Using soil moisture in grassland fire danger rating systems

Using soil moisture in grassland fire danger rating systems

28 October 2016

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USA —  David M. Engle, along with other scientists at Oklahoma State University, are making a case that soil moisture should be used as one of the components in determining grassland fire danger ratings.

The percent of maximum soil moisture available to plants in the top 16 inches in Oklahoma, September 11, 2016.

To assess the herbaceous fuel dynamics in grasslands, they conducted 3 studies:

1) A study that used a database of large wildfires in Oklahoma to examine the relationship of fire occurrence and fire size with soil moisture;

2) An intensive field-based study to quantify and subsequently model herbaceous fuel load and moisture content in grassland patches that differed in time since fire and, therefore, proportion of live and dead herbaceous fuel load, and;

3) Modeling the influence of herbaceous fuel dynamics and weather conditions on fire behavior in tallgrass prairie.

Their final report can be readHERE.

Winters have started approaching the northern region of India that also includes Delhi-NCR along with Punjab and Haryana. Due to this, minimums have also started dropping in many parts of North India including Delhi and NCR. In fact, as per the temperatures recorded on October 15 and October 17, the minimums ofDelhi and NCR went down to 17°C.

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As per experts, an increase in the pollution level normally occurs during the winter months. However, there are a few reasons that could enhance the pollution level in Delhi and the adjoining areas. The very first reason that can be attributed to an increase in pollution level in the national capital is crop fires in the neighboring state ofHaryana andPunjab.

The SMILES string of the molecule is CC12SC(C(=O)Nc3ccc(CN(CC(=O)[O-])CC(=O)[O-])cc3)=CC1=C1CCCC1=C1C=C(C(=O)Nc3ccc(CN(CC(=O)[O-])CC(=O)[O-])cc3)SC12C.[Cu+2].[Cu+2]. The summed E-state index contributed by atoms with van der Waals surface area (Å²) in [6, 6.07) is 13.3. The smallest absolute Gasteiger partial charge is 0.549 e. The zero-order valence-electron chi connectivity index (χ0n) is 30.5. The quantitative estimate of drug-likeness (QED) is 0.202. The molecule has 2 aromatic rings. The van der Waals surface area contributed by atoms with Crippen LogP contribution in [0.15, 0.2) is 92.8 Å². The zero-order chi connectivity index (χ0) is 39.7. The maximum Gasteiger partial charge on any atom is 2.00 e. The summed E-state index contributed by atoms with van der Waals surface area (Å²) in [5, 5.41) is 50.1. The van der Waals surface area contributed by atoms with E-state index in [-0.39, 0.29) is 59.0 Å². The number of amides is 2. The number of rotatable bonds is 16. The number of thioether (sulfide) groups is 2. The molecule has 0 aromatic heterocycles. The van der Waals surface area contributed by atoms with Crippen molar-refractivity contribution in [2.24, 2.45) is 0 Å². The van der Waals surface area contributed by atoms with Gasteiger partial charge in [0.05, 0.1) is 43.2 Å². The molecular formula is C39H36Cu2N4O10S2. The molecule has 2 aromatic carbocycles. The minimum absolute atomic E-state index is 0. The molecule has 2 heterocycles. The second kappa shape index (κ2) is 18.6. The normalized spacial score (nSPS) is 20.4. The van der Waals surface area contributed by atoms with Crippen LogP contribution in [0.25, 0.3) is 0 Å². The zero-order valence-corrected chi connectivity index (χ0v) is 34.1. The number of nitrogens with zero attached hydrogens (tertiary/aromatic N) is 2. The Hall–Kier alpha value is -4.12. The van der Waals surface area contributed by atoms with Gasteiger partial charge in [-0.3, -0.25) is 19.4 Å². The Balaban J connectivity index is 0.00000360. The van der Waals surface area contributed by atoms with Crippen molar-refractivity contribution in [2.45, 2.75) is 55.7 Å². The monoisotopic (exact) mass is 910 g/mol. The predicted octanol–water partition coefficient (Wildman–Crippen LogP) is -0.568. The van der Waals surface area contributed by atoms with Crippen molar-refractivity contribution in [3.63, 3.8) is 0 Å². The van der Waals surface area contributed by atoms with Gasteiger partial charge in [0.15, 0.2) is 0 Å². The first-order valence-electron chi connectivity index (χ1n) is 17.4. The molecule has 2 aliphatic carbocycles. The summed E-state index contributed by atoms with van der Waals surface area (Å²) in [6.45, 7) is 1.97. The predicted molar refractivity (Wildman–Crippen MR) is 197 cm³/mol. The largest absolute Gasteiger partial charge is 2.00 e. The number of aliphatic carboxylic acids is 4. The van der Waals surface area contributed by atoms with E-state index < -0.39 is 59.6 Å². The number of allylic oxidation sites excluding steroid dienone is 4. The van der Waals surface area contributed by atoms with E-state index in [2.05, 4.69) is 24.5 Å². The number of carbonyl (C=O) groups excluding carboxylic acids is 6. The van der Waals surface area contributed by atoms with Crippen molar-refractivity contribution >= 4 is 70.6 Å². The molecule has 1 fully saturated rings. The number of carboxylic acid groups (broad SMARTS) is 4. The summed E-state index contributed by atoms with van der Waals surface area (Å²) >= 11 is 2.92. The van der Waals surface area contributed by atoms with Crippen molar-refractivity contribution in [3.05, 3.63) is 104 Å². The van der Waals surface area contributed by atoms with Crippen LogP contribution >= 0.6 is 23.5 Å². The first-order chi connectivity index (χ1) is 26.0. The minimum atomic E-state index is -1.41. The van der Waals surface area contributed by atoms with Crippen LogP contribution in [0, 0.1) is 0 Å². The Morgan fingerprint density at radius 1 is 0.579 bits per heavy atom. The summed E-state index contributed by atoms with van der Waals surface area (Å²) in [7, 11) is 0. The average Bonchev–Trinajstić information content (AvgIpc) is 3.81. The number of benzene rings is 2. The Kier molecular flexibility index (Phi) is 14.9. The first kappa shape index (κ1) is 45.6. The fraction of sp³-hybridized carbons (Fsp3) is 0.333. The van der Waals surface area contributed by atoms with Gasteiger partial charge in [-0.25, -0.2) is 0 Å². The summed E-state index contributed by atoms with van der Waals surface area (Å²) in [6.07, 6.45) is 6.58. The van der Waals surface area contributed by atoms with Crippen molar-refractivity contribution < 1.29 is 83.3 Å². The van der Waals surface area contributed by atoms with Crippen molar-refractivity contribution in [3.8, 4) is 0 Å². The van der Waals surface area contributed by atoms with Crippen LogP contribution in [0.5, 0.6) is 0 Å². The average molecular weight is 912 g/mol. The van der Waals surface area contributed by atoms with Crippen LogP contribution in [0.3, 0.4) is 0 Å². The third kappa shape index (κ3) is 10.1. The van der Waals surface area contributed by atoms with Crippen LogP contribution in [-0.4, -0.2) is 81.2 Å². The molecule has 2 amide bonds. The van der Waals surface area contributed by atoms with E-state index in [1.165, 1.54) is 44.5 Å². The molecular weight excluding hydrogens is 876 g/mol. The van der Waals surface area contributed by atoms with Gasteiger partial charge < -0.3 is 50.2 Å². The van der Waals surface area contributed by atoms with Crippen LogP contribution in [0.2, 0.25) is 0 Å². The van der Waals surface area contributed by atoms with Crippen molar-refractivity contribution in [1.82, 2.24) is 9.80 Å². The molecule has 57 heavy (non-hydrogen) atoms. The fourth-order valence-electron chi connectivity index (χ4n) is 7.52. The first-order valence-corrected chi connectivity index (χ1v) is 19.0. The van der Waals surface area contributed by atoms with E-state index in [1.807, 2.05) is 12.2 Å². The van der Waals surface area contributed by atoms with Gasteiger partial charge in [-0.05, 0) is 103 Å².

These two states lie in northwest proximity of Delhi and normal pattern of winds during this season is northwesterly. These winds drag the smoke and fine particles of the burnt crop and mix them with Delhi’s atmosphere. Moreover, the temperatures also start dipping, therefore, the air near the earth’s surface tends to condense leading to formation of haze.

Whenever the winds are light or calm, these air pollutants get mixed with the haze or mist and forms a blanket of smoke haze which remains suspended for few hours in the mornings. Thereafter, the haze disappears as the sun rises and temperatures increases during the day.


But as the winter progresses in the month of December and January, the duration of haze, mist or fog gets extended and these pollutants remain suspended in the atmosphere for longer duration of time. Other factors including the smoke emitting from vehicles and factories and dust from construction sites also add to the rising pollution levels.

Sometimes this situation can continue for day’s altogether. However, relief is expected only when a strong Western Disturbance gives rain over the region. It is then that these pollutants settle down for a few days.

Another criterion which reduces the pollution levels is the strong and moderate dry winds from northwest or west which carry away these pollution particles. In a nutshell, it can be said that in October, intensity and duration of pollution remain less though increases in November as winters sets in.

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